EPA doles out funding
- 21st Century Ground Water Systems Conference, Oct. 12–13, Costa Mesa, Calif., www.ngwa.org
- National Asphalt Pavement Association's 52nd Annual Meeting, Feb. 18–21, 2007, San Francisco, www.hotmix.org
The U.S. EPA introduced three grant programs amounting to more than $940 million to improve the quality and security of the nation's drinking water. More than $837 million will be put toward the Drinking Water State Revolving Funds programs, which allots money to projects improving the infrastructure of public water systems, such as upgrades to treatment facilities, storage facilities, and distribution centers. Another $98 million will fund the Public Water Supervision System, which enforces drinking water regulations. The remaining $5 million will provide facilities with technical training and emergency response plans. For more information on the grants, visit www.epa.gov.Clarifying CRT recycling
To maximize recycling and reduce the amount of lead in landfills, the U.S. EPA has clarified cathode ray tube (CRT) waste management requirements. CRTs—the video display components of television and computer monitors—usually contain enough lead to qualify as hazardous waste. However, the EPA has changed this rule so that used, unbroken CRTs will not qualify as hazardous waste as long as they are stored and transported in clearly labeled containers designed to minimize releases. The CRTs also must be stored onsite less than one year before being recycled. For more information on the new rules, visit www.epa.gov.Battery recycling soars
The Rechargeable Battery Recycling Corp. (RBRC) has collected 2.4 million pounds of rechargeable batteries so far this year, which is a 6.4% increase from the same period in 2005. The nonprofit group's battery and cell phone recycling program, Call2Recycle, recovers nickel, iron, cadmium, lead, and cobalt from collected batteries. The program experienced a surge in recycled materials after the passage of California's Rechargeable Battery Recycling Act of 2006, which requires retailers who sell rechargeable batteries to provide consumers with a free program for returning used batteries. Call2Recycle also is teaming up with public agencies and municipalities who wish to recycle old batteries from cell phones, laptops, and other electronics. For more information about the program, visit www.call2recycle.org.Did you know?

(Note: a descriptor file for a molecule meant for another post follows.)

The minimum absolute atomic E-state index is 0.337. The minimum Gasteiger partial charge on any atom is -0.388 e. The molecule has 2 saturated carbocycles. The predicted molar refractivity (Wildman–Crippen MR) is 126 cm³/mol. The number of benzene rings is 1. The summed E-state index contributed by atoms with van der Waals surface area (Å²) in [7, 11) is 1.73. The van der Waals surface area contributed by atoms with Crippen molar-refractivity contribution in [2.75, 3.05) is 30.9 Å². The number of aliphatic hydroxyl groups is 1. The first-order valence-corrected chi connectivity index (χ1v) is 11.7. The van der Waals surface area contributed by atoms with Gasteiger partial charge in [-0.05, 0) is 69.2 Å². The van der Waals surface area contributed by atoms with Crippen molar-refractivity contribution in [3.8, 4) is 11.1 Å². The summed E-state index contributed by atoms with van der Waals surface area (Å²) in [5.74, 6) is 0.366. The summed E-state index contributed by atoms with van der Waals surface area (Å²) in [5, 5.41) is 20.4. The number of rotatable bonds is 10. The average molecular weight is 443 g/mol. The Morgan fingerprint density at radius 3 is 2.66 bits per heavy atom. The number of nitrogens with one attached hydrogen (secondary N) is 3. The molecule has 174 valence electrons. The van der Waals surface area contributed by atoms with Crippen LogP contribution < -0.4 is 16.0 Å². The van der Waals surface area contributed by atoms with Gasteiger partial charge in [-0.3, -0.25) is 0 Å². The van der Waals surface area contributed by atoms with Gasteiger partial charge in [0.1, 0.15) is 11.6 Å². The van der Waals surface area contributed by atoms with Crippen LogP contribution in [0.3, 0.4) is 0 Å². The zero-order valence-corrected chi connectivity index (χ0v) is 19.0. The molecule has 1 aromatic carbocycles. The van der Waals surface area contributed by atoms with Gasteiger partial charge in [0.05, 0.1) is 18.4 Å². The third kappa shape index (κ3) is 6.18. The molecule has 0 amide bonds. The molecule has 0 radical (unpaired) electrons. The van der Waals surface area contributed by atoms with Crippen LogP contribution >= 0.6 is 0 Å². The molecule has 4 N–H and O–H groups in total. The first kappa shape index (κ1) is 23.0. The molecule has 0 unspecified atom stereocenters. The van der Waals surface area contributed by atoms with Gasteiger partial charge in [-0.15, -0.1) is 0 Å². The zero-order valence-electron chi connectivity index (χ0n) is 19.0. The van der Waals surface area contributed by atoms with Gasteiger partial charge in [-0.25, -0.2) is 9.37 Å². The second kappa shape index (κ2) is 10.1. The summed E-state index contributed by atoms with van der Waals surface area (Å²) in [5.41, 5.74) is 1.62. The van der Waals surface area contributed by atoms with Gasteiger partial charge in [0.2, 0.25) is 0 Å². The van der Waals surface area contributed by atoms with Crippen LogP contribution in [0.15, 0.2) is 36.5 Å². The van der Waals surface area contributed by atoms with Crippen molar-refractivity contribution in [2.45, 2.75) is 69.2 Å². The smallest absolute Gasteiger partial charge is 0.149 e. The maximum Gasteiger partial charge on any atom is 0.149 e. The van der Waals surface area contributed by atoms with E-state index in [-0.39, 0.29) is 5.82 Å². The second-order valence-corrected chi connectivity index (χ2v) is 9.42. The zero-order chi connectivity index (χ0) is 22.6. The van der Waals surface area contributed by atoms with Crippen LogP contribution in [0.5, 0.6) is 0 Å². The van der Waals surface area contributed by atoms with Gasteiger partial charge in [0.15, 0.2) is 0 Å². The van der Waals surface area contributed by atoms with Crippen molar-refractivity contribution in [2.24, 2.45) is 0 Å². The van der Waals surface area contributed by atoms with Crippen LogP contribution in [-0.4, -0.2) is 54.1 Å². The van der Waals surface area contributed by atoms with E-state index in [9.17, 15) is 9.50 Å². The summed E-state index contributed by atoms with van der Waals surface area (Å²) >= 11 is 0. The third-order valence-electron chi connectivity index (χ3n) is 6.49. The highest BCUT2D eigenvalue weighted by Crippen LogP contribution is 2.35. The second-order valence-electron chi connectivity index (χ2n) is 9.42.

Tightening lead rules
- Since its founding in 1994, RBRC has recycled more than 26 million pounds of rechargeable batteries, which equals the weight of 7300 cars.
- Each household in the United States and Canada uses more than five cordless products, which are powered by rechargeable batteries.
- Less than 3% of cell phone users recycle their old phones.
- 130 million cell phones are retired each year.
- More than 56% of old cell phones are lying around the house.
The U.S. EPA plans to revise its rules concerning lead in drinking water. Some of the specific changes in the proposal include:
- Revising monitoring requirements
- Reducing sample collection frequency
- Requiring utilities to receive state approval of treatment changes
- Notifying occupants of test results in homes and facilities
- Re-evaluating lead service lines previously identified as low risk.
For more information on the proposal and lead in drinking water, visit www.epa.gov/safewater/lead.Simplifying small systems
The U.S. EPA has released Total Coliform Rule: A Handbook for Small Community Water Systems Serving Less Than 3300 Persons, a guidebook to help owners and operators better understand the Safe Drinking Water Act. The book discusses drinking water sampling requirements and the specifics of the Total Coliform Rule, which requires public water systems to monitor coliforms in their distribution centers every six years. For more information or to download the handbook, visit www.epa.gov.